The maker of Lysol and former head of the Food and Drug Administration warned Friday against consuming or injecting disinfectants after President Donald Trump asked whether injecting disinfectants into the body can be used to treat Covid-19.
Consuming disinfectants is very dangerous and can even be fatal, former FDA Commissioner Scott Gottlieb told CNBC on Friday.
Trump’s comments came after Homeland Security official Bill Bryan presented new findings that showed the ability of disinfectants to kill the coronavirus on surfaces. Bryan said bleach will kill the virus in five minutes when applied to surfaces and isopropyl alcohol kills the virus in 30 seconds.
“I see the disinfectant that knocks it out in a minute. One minute,” Trump said Thursday evening at a White House press briefing. “Is there a way we can do something like that by injection inside, or almost a cleaning? Because you see it gets inside the lungs and it does a tremendous number on the lungs, so it would be interesting to check that.”
Reckitt Benckiser, the United Kingdom-based manufacturer of Lysol and other household cleaning products, said in a statement that its products “should only be used as intended” and “under no circumstance” should the products be consumed by people.
“As a global leader in health and hygiene products, we must be clear that under no circumstance should our disinfectant products be administered into the human body (through injection, ingestion or any other route),” RB said in a statement. “As with all products, our disinfectant and hygiene products should only be used as intended and in line with usage guidelines.”
Family Dollar Store, anti-bacterial wipes and cleaning products.
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The company added that it has a “responsibility in providing consumers with access to accurate, up-to-date information as advised by leading public health experts.”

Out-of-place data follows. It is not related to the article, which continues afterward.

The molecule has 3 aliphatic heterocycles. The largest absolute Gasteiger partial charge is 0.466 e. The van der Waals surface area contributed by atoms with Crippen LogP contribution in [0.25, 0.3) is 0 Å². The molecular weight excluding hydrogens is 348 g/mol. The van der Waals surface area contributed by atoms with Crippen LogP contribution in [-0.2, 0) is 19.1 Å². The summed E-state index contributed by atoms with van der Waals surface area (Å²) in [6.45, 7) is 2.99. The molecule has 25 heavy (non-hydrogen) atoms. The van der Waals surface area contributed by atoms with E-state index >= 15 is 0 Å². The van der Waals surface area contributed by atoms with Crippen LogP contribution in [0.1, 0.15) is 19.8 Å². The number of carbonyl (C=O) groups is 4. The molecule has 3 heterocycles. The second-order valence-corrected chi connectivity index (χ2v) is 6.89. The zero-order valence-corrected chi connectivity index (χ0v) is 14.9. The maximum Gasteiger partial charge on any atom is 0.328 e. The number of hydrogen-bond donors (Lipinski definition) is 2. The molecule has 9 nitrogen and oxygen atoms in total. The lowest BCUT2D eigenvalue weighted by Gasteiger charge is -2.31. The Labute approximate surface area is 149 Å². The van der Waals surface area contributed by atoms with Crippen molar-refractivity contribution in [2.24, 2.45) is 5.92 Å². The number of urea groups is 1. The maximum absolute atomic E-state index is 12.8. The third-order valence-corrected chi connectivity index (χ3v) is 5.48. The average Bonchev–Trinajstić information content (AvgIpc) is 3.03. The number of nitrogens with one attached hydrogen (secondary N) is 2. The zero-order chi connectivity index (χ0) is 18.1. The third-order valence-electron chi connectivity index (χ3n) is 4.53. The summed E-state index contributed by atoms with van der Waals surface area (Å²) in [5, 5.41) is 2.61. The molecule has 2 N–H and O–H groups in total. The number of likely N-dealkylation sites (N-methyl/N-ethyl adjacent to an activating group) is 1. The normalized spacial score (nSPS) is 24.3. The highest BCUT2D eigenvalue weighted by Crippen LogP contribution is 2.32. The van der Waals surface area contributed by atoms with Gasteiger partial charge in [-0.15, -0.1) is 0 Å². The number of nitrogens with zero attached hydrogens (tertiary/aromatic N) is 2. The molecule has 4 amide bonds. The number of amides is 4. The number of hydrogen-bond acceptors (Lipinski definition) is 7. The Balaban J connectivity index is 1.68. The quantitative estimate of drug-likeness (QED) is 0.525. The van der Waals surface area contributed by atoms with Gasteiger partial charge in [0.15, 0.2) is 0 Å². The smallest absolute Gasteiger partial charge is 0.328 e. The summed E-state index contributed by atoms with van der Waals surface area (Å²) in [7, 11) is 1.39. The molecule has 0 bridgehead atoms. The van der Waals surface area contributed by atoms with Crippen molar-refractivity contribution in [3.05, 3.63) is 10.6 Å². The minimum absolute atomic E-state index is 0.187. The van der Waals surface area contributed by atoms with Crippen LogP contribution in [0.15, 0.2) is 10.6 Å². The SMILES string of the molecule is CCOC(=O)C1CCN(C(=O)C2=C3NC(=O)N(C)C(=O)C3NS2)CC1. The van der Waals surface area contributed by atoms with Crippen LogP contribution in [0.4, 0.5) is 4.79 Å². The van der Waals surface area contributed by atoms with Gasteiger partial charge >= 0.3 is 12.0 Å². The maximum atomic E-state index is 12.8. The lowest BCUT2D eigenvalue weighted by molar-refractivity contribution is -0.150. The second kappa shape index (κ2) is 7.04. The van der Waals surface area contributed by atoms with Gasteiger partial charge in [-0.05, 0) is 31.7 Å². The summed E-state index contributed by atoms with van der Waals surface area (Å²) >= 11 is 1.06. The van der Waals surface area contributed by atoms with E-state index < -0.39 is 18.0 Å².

The consumption or injection of disinfectants is not only unproven to be effective in treating Covid-19, but it can lead to death, former Gottlieb said.
“There’s no circumstance under which you should take a disinfectant or inject a disinfectant for the treatment of anything and certainly not the treatment of coronavirus,” he said on CNBC’s “Squawk Box.” “There’s absolutely no circumstance under which that’s appropriate and it can cause death and very adverse outcomes.”
White House Press Secretary Kayleigh McEnany said the media was “irresponsibly” taking Trump’s comments out of context with “negative headlines.”
“President Trump has repeatedly said that Americans should consult with medical doctors regarding coronavirus treatment, a point that he emphasized again during yesterday’s briefing,” she said in a statement Friday.
There is currently no drug clinically proven to be effective against the coronavirus, but dozens of different drugs are in trials around the world. Trump has previously touted an anti-malaria drug called hydroxychloroquine as a “game-changer” even though early results from clinical trials show “very mixed” results, according to Gottlieb, a CNBC contributor who sits on the boards of Pfizer and biotech company Illumina.
Other drugs, including Gilead’s remdesivir have shown promise, Gottlieb said, but he added that “there is no homerun here.” He said no drug should be used outside of protocol.
“We’re going to have safe and effective drugs for coronavirus, I believe,” he said. “But there’s no product right now that’s proven to be safe and effective against the coronavirus and there’s really no product that’s shown enough promise that I think you’d want to use it outside the clinical trials.”